Breastfeeding and Delayed Milk Production
For the first 3 to 5 days after your baby is born, you will make a small amount of
colostrum. Colostrum is a thick, rich milk that is high in nutrients. Around day 3
through 5, your milk will "come in". Here are some causes that may result in a delay
of milk coming in:
Cesarean (surgical) delivery
Bleeding after birth
Infection or illness with fever
Strict or prolonged bed rest during pregnancy
If you are having difficulties with delayed milk production or a decrease in the amount
of milk, a review of the number and length of feedings should be the first thing to
evaluate. And make sure that the baby is able to put his or her mouth around the nipple
and begin to nurse (" latching on") and is able to transfer milk from the breast.
If you have a delay in your milk coming in, do not feel discouraged. Continue to express
milk , that is removing milk from your breasts with a breast pump or by hand. And
continue to breastfeed frequently, even if you are supplementing with formula for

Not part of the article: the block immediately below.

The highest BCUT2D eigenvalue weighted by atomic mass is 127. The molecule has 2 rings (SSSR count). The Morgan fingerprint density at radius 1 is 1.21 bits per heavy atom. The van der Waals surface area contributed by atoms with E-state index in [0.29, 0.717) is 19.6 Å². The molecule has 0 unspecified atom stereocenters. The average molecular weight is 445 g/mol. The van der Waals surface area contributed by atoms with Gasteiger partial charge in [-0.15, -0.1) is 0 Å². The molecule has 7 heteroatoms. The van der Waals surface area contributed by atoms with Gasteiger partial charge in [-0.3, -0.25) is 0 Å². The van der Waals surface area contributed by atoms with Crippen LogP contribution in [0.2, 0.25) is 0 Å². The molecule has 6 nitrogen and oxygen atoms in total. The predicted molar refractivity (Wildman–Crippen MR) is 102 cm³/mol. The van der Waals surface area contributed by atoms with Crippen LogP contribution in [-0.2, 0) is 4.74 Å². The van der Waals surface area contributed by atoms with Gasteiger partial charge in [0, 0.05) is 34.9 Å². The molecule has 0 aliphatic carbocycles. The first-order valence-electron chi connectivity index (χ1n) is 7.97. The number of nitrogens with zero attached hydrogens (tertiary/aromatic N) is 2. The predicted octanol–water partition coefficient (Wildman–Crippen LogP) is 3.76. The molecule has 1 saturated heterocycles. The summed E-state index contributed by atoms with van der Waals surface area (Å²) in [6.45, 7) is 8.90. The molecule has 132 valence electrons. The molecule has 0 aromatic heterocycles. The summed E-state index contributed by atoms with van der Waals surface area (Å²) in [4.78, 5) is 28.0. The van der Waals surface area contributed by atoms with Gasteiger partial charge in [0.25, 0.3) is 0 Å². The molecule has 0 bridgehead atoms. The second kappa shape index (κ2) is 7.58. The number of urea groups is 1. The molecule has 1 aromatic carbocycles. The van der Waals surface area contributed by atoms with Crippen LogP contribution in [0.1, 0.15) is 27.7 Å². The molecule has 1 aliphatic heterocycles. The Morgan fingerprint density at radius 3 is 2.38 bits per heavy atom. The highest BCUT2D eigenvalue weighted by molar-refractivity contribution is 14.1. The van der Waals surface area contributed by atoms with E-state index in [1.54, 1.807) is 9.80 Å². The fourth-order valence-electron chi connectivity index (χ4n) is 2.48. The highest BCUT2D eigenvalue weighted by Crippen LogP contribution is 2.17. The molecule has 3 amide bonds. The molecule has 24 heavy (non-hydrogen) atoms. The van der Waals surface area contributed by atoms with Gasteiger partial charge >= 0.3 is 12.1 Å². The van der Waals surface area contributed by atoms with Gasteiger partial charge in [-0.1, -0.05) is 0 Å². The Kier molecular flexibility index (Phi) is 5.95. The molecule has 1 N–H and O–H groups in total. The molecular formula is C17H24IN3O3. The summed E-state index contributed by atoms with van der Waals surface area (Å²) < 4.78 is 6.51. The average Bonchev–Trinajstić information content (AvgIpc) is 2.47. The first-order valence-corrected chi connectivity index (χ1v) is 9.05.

a few days.
Occasionally, a mother has a health condition that may temporarily delay the large
increase in milk production usually seen between 3 to 5 days following birth. These
mothers may not begin to produce large amounts of milk until 7 to 14 days after giving
birth. If this happens to you, do not feel discouraged. Continue to breastfeed frequently
even if you also must give your baby infant formula for a few days.
Do not wait to get help if milk supply is ever a concern. The sooner you intervene,
the better. Many communities have breastfeeding support groups that can be a good
resource. Contact your health care provider if you are having problems breastfeeding.
He or she may recommend a lactation consultant, a specialist in breastfeeding.